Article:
The Southwest Ohio Air Quality Agency monitors and reports air quality data as a public service. In our region, ozone is the most likely trigger for elevated air pollution levels, especially during warmer months.
The U.S. Environmental Protection Agency has set the ozone standard at 70 parts per billion (ppb) which equals an Air Quality Index of 100, or moderate. If ozone rises to 71 ppb, that produces an AQI of 101, which is considered Unhealthy for Sensitive Groups (USG).
Each day, staff members retrieve and review data and weather forecast information. If unhealthy levels of ozone or particulate matter are expected, the Agency may consult with the National Weather Service to determine if conditions are favorable to issue an Air Quality Alert. If the data indicates that ozone or particulate matter may reach or exceed an Air Quality Index of 101, an Air Quality Alert is issued.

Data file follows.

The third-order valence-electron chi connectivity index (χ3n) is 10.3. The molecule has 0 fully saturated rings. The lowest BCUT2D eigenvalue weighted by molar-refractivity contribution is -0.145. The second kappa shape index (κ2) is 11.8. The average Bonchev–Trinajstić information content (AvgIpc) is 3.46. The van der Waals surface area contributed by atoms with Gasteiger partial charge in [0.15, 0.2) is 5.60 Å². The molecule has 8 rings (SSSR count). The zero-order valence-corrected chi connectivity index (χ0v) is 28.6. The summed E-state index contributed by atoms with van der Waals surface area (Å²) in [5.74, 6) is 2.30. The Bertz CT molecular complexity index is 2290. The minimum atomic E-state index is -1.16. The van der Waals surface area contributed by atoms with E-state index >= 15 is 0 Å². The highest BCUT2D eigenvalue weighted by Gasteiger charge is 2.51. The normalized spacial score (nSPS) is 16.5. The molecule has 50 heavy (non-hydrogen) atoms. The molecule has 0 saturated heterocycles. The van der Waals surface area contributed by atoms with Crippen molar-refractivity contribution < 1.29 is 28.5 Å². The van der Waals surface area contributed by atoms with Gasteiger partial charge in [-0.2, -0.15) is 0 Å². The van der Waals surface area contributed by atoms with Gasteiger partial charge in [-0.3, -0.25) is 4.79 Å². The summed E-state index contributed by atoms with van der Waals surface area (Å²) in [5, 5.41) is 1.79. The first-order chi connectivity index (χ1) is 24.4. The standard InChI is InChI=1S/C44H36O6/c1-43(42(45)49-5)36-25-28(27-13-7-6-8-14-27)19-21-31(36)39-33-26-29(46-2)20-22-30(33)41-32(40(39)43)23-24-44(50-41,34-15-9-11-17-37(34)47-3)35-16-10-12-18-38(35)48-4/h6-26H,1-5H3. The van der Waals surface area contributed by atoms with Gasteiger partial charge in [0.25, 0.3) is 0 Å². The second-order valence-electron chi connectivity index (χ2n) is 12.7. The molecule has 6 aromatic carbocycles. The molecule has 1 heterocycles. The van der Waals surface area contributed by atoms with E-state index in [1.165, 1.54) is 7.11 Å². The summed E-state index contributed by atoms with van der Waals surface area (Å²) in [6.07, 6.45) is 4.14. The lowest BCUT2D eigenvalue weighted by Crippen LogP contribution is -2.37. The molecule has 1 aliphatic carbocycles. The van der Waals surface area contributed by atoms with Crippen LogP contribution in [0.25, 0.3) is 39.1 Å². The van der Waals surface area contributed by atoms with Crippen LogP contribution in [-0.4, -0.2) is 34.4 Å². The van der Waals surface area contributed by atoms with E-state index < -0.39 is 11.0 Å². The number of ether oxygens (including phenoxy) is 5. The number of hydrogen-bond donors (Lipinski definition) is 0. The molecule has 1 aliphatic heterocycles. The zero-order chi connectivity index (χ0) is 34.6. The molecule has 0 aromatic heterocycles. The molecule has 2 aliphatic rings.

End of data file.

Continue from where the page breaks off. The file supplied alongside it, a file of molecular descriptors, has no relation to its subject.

In an effort to keep the public informed so they may make decisions about their outdoor activities, the Agency will notify the media and public via email, social media, and this website when the AQI is at the USG.
Air Quality Alerts may also be a problem in the winter, not just the summer, due to high PM levels. Wintertime open burning and warming up cars, combined with weather inversions, can make PM-based winter Air Quality Advisories a reality for Southwest Ohio residents.